Some friends of ours are over from the States for a week or so; one of them is marking a 30th birthday while here. I am neither wailing nor gnashing my teeth about the 10 years that separates me from this milestone, however. Well, not much. And if I am, well, I’ve taken the edge off my chagrin by massively enjoying the celebrations that this weekend has offered. It started on Friday night with a large group of us having dinner at Julie’s in the banqueting room and continued on Saturday with a private party upstairs at All Star Lanes in Brick Lane. Plenty of fragile demeanours, lots of bad bowling and a menu perfect for hangover-soothing and hair-of-of-the dogging. (I can barely bring myself to say the word ‘dogging’ after the recent Channel 4 documentary; indeed, I can barely read Dogger to my children without wincing/ chortling, depending on my mood … but in any case, you know what I mean. Midday booze. Good stuff.)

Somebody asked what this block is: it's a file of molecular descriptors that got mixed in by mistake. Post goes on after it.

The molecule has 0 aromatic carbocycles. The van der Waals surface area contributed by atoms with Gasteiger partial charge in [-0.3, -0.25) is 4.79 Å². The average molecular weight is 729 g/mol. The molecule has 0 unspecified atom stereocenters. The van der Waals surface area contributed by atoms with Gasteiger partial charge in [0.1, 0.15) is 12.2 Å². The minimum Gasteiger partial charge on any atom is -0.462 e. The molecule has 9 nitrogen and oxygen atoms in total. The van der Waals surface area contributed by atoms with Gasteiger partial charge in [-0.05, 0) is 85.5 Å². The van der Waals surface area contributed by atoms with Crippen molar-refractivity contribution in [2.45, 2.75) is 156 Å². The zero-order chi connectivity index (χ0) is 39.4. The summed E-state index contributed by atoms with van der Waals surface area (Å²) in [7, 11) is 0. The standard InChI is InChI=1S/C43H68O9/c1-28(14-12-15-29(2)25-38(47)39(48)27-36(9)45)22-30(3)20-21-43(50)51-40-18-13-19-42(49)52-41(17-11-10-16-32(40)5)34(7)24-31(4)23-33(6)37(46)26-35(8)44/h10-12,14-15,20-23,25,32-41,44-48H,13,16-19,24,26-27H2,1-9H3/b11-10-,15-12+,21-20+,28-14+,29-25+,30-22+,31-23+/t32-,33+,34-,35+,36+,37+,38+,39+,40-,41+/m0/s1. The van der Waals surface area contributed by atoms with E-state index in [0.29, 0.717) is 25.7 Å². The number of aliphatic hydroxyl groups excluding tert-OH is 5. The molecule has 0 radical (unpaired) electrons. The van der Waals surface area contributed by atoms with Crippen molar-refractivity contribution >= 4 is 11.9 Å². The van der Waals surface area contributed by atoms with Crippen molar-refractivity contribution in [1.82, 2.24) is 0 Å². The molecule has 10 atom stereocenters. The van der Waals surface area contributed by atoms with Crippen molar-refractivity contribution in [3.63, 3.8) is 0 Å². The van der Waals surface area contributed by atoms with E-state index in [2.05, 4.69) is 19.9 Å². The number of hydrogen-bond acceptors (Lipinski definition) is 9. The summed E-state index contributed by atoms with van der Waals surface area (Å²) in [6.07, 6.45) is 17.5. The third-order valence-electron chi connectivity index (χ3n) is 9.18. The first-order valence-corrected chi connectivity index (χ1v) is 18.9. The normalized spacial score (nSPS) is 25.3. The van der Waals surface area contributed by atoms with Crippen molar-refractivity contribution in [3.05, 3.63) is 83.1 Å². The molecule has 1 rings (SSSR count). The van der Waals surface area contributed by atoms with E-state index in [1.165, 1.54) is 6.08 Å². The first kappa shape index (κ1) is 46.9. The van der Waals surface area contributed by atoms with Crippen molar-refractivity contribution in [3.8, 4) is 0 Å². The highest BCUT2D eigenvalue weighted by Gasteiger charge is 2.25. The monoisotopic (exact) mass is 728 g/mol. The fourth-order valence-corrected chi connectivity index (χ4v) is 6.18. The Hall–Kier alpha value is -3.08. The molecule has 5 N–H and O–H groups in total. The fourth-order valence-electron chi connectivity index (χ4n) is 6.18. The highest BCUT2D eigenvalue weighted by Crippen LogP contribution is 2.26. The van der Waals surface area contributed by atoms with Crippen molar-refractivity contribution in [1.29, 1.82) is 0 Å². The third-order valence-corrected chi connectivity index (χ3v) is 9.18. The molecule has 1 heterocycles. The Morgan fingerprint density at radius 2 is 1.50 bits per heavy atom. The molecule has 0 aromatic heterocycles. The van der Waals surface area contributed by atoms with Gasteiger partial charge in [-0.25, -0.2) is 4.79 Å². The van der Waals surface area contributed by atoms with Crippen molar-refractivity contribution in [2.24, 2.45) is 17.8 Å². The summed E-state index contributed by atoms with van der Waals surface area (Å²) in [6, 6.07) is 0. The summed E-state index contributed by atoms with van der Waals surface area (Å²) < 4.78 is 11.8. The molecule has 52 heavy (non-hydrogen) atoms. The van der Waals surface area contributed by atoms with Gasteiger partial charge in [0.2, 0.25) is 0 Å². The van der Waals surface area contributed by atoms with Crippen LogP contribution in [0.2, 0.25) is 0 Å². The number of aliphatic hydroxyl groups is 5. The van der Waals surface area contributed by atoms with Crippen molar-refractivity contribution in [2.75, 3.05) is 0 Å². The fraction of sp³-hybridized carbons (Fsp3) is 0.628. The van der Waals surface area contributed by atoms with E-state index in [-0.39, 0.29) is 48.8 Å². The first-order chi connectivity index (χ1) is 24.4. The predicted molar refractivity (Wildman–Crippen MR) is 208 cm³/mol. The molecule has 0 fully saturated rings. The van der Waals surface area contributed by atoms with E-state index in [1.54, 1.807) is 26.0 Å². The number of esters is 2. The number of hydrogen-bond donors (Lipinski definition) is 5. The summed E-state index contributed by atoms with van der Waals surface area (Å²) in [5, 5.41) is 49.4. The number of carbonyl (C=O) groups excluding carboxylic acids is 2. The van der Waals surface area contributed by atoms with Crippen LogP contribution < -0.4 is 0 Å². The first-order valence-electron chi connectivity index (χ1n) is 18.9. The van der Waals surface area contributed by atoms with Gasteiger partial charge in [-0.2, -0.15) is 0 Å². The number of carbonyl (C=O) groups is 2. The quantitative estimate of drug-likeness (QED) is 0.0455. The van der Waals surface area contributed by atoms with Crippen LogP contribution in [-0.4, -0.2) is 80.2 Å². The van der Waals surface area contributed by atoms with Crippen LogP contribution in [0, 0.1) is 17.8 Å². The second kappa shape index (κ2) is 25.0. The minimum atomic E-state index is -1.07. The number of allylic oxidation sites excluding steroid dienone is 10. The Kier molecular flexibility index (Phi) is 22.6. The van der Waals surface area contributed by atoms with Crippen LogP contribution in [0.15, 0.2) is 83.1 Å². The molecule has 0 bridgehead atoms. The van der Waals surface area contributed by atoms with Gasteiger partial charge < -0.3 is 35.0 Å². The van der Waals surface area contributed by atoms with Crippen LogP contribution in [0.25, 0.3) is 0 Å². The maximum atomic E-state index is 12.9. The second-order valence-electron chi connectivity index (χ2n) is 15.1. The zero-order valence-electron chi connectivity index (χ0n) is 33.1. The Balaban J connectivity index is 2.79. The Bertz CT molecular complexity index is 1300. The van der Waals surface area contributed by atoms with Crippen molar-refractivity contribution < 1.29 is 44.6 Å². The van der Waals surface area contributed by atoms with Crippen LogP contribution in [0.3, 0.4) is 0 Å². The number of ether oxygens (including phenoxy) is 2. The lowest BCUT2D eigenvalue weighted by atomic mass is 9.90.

My boys had rugby at 11am so my daughter and I made our way to Shoreditch High St on our own, with my husband due to bring them to meet us later. Our usual ‘place’ is Fika, which has a cute little roof top terrace – so tempting on such an unexpectedly sunny day – but there was only time en route for a quick flat white, which we picked up from Street Coffee, also on Brick Lane. I’m highly amused by their motto of “come happy, leave edgy” but even were it not for the fact that it would take a shedload of coffee to make this hardened addict strung out, I actually left in fits of mirth, as my 6 year old daughter had clocked, for the first time ever, the iconic Athena tennis poster. Ha! Her horror knew no bounds and her voice, no decibel limit. “Mummy what is she DOING!! Oh my god, she’s scratching her BUM and she’s not even wearing KNICKERS. Why is she DOING that?!!” Her eyes were saucer-wide; terribly cute.


Anyway, I digress from the point of this post. Although it is beverage related and also vaguely related to being strung out, albeit on sugar rather than caffeine.